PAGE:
What parents need to know
Parents Need to Know
Parents need to know that younger kids and even sensitive early graders may be frightened by some of the show's creepy stories of hauntings and homicides and spooky sound effects. Other than that, there's not really any specific content to object to for any age, so it's up to you to know your kids and decide whether they're ready for even the mildest ghost stories.
What's the story?
In GHOST TRACKERS, middle schoolers compete for the title of top tracker by investigating supposedly haunted places on their own, armed with the most sophisticated "ghost tracking technology." Alone (except for the previously hidden cameras) in the haunted house/lighthouse/inn, they measure changes in temperature and electromagnetic fields while some of their fellow trackers watch and rate their performances. Competition follows a standard bracket/elimination process, although wild-card trackers with high scores have the opportunity to jump back in during later rounds.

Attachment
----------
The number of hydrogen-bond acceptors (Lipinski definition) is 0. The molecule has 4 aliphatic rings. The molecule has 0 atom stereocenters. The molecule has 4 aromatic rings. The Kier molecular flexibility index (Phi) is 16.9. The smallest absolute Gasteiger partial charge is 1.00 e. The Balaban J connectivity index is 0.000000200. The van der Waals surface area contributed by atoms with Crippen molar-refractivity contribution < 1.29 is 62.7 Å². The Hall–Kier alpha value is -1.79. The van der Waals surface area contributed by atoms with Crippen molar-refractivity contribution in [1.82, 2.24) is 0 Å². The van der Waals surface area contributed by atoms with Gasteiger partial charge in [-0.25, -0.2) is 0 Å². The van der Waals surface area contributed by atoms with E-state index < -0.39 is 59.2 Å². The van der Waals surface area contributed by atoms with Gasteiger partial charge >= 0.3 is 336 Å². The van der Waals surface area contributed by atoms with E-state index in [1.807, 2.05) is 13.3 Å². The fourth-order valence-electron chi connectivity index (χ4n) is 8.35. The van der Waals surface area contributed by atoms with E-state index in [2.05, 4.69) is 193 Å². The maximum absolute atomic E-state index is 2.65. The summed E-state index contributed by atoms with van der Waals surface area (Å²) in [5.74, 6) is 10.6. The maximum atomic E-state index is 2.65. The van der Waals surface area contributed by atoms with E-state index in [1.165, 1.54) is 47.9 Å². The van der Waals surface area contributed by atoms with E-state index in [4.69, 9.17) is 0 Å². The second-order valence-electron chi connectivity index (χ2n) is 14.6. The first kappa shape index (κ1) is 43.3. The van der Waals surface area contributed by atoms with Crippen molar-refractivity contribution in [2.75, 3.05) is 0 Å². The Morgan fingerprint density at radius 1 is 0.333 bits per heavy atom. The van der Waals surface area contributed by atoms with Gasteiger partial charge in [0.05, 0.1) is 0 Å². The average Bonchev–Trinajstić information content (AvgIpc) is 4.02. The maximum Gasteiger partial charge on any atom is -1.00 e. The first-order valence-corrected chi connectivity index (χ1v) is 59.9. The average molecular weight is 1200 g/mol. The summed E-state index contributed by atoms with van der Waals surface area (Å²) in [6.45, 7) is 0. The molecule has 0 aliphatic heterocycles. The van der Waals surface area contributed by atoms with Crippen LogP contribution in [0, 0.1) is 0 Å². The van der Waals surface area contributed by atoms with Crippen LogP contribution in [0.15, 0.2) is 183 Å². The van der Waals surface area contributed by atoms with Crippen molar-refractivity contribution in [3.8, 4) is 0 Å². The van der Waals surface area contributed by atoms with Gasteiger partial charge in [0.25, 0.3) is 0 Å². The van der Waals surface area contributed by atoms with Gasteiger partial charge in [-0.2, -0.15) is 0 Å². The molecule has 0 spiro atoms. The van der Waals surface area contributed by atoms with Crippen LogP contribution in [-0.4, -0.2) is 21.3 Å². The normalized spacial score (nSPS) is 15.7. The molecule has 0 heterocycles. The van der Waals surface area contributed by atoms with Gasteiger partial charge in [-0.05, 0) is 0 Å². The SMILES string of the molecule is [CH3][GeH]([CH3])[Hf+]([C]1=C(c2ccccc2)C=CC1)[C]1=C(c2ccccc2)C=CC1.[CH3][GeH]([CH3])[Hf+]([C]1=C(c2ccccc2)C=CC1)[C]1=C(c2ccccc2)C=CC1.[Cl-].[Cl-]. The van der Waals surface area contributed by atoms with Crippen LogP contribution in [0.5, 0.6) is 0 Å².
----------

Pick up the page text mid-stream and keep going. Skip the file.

Is it any good?
Overall, the show is a pretty amusing junior twist on Survivor. The contestants are old enough to be savvy to the competition and the need to play up their paranormal experiences -- but too young to be particularly good at either. Even younger kids will be able to see through them as they fake sensing the supernatural, or, better yet, try to hide their genuine fear. With the host feeding them scary stories through their headsets while they're alone at night in a strange place, even the most confident get a little wobbly at times.
Some kids will be frightened, either by the show's atmosphere -- sound effects and spooky music accompany the host's every word -- or by the stories of the hauntings. Others will just get a pleasurable chill or two. Parents may wish for a little more discussion of the series' "scientific" ghost tracking methods (what does a change in temperature really prove, anyway?), and the competition isn't always on equal footing -- some locations just come with scarier stories than others. But overall, this is a fun family show for middle graders and up.
Families can talk about...
Families can talk about why the kids who participate in the show get involved. Can you tell which ones are really interested and which might just be looking for their "big break"? Families can also discuss the nature of the competition and the show's voting process. Can you tell which kids are playing for the camera, or perhaps exaggerating their experiences? Do you think there might be some reason other than ghost tracking that some contestants cast their votes?